Close to Cartagena are 50 exotic islands, six ecological reserves and thousands of acres of marine and underwater parks, white sand beaches and coral reefs. Daily boat trips to the islands are available. I enjoyed a visit to the Rosario Islands, about an hour from the city, across the beautiful blue Caribbean sea. Upon arrival at the island, guests are greeted by a well-informed staff that explains the amenities of the island getaway. There are waterfront activities such as snorkeling and scuba diving, for an extra charge, as well as a wonderful sandy beach with free lounge chairs and towels for swimming. For those that want a massage, therapists also provide a variety of services in an enclosed spa area for a fee. Cartagena also has a commercial port with a modern terminal where cruise ships often visit.
Cartagena’s history is reenacted at the Palace of Inquisition that was established during the period of 1580-1640 to put Jews and other non-Catholics on trial. About 800 people were publicly executed there.
Cartagena, at that time was a center of trade and transit between the Caribbean and Spanish settlements in western South America. The city became the third in the Spanish empire to have a tribunal of the Holy Office of the Inquisition.
The museum displays coins, maps, weapons, furniture in addition to the torture equipment used previously. It is worth a visit while in Cartagena. It explains who was being tortured and the ways in which they were tortured during the Spanish Inquisition.
The Modern Art Museum in the Old City offers another interesting view of the culture of the country. Founded in 1959, it was formerly used as a naval tore for spare parts. It now houses collections of Latin American art in a compilation of more than a thousand works.
Visitors can also visit the former home of Rafael Nunez, four-time president of the Republic of Colombia. The Constitution of 1886 was signed at the residence and remained in force until 1991 and was one of the pillars for the development of national democracy.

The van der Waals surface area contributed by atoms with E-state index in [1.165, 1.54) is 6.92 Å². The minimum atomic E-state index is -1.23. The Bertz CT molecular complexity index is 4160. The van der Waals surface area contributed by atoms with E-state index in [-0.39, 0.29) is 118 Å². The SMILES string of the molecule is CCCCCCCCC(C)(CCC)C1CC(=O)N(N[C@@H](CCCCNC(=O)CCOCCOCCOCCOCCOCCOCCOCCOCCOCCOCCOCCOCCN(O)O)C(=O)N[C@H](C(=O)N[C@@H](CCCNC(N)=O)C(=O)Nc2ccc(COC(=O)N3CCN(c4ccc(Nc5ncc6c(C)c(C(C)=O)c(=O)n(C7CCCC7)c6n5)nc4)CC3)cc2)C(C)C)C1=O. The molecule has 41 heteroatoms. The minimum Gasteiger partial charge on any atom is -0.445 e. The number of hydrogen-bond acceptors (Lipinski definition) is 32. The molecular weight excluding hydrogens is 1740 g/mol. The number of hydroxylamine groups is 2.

There are many attractions in Cartagena that visitors enjoy. Take a carriage ride around the Old City, view the beautiful homes and flower gardens and later proceed on foot and browse in the historical center for traditional handicrafts and souvenirs, including jewelry and haute couture stores.
I took pleasure in an Audio tour of the Old City with a tour guide. Audio tours are available in multiple languages. My guide spoke mainly Spanish but the Audio guide was in English, filling in the gaps.
Colombia is known for its superb coffee and countless sweets. Candies are filled with coconuts. Tasty tamarind balls (caballitos) are filled with papaya, cinnamon and brown sugar and are delicious. Colombian emeralds are known for their deep green color and visitors can visit an emerald factory where the gems are cut, polished and fashioned into fine gems.
How to get there: Jet Blue has direct flights to Cartagena from Fort Lauderdale.
For more information:
Tcherassi Hotel and Spa, www.tcherassihotels.com
Hilton Cartagena, www.cartagena.hilton.com
Sofitel Legend Santa Clara, www.hotelsantaclara.com
Blue Restaurant Bar and Lounge, www.holidayinn,com/cartagena
Club de Pesca, www.clubpesca.com